Spotlight On... Para Triathlon
It’s a Paralympic summer, but don’t just watch the sports, try them!
Parasport's Spotlight On… series offers a quick glimpse into the world of a Paralympic sport – the thoughts, feelings, emotions and behind the scenes details that may be hidden to the outside world.
In the next part of the series, we spoke to para-triathlete Mike Jones, who was diagnosed with a spinal condition when he was 49 but has since competed in a number of Ironman triathlons and distances.
Now aged 60, Mike – who hails from Swansea – still reaps the mental and physical benefits of doing the sport, as well as passing his knowledge on to others.
Tell us about how you got into triathlon and your progression to where you are today
"I got into triathlon years ago as I used to provide safety cover for triathlon events. I always thought I'd like to give it ago but in those days, there weren't any separate para events to take part in so I started off just by doing mainstream events. I built up my distances and competed, and I still want to compete, but with Covid there aren't many events that are suitable for me.
"My condition has worsened since lockdown, so I'm a bit worn down, but I still want to do another triathlon as long as there's one that's suitable for me. I have a spinal condition that is also neuromuscular, so sometimes I struggle to even walk, but I still manage to get the training in.
"I now coach, and one of the drivers for being a coach and doing coaching education was that there was nobody around to take me on or give me advice. I didn't want other people in my position to be in that place."
Why triathlon over other sports?
"If my body isn't up for going up for a run - or a shuffle as I call it - I can do still do something. Triathlon gives me that option. I have a swimming background so that wasn't an issue when I started and it's still my best event now, but I like the improvements I can make on the bike and the run as well. I've always been sporty, and I might not have been brilliant, but I always enjoyed doing it."
What’s the one thing you now know, that you wish you’d known before getting started in the sport?
"How enjoyable it is! I grew up watching the sport of triathlon develop. My original triathlon transition rack was a set of deck chairs to lean the bike against instead of the formal rack! It's a very supportive community. Everyone is so positive, and it's positive for me. Even though I come last, way behind others, I was always encouraged to go on and do other events."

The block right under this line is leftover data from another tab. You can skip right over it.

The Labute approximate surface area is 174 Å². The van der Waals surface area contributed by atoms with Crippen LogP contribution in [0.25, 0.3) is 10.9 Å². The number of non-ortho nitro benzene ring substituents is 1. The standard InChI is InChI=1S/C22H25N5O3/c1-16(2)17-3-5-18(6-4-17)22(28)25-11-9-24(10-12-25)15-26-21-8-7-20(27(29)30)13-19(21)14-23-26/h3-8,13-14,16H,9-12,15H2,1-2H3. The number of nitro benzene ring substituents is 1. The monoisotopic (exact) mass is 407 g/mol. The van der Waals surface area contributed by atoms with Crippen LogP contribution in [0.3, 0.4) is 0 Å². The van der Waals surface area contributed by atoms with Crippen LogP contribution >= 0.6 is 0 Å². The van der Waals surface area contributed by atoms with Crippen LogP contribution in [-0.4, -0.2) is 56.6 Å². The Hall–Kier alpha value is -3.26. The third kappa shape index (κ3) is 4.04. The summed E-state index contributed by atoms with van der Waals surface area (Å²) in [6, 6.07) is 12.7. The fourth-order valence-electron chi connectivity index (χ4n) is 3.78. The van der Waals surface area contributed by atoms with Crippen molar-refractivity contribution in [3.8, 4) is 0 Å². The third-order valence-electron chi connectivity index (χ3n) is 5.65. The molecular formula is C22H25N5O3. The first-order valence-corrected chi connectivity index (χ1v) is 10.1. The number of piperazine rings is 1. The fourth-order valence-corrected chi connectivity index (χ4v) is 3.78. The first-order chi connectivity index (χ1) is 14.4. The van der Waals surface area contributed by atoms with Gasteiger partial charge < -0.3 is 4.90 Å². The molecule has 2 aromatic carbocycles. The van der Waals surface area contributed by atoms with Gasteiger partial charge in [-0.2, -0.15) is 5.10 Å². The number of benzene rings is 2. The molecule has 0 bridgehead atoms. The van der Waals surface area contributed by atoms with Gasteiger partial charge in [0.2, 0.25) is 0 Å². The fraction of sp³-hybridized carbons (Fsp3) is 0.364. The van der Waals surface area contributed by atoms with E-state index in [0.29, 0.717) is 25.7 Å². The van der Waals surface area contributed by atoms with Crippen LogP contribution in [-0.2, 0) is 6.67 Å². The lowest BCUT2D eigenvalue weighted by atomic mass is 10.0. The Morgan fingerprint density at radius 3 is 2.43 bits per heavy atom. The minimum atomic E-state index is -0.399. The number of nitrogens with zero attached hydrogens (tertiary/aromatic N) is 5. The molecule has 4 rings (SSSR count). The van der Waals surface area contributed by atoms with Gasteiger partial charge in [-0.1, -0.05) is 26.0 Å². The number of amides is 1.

What’s been your favourite memory in the sport so far?
"My favourite memory would be the IronMan 70.3 event in North Devon, where I was just a minute inside the cut off but I had my medal given to me by the winner. They'd stayed behind to give the medals to the people at the end of the cut off times. I thought it was great that a professional athlete was still interested in me. I remember they said to me 'you started the same time as me, you finished the same course as me'.
"My favourite competition has to be the IronMan Kalmar in Sweden. I failed it my first time, I was successful the second time, but the course suits me. It's a flattish course, with a lot of wind. Hills in my condition are difficult, so the flat course is great. It definitely taught me a lot about myself doing it and showed what I was capable of, despite my condition."
What's the best thing about triathlon?
"Targets! If I didn't have an event to train for, then I probably wouldn't do as much as I do. Along with triathlon, I do a lot of open water swimming. I've done long, long swims, and doing those events that help me train.
"I love longer distances because they help me mentally as well as physically. I've done the 26km Lake Zurich Marathon Swim in Switzerland, which was amazing."
What’s something only a triathlete would know or appreciate?
"How to push and listen to your body, especially in the longer events. When you're feeling tired or things aren't going the right way, you keep on going. By keeping going, things turn out alright in the end."
What would you say to someone considering trying triathlon?
"Just give it a go! It's your body so it becomes your own race. The support is there and there's a few people I work with who maybe too shy to ask questions, but you do get that support."
Gain an insight into the world of other Paralympic sports by visiting our Spotlight On… series hub page here.
Want to give para triathlon a try? Check out our club finder!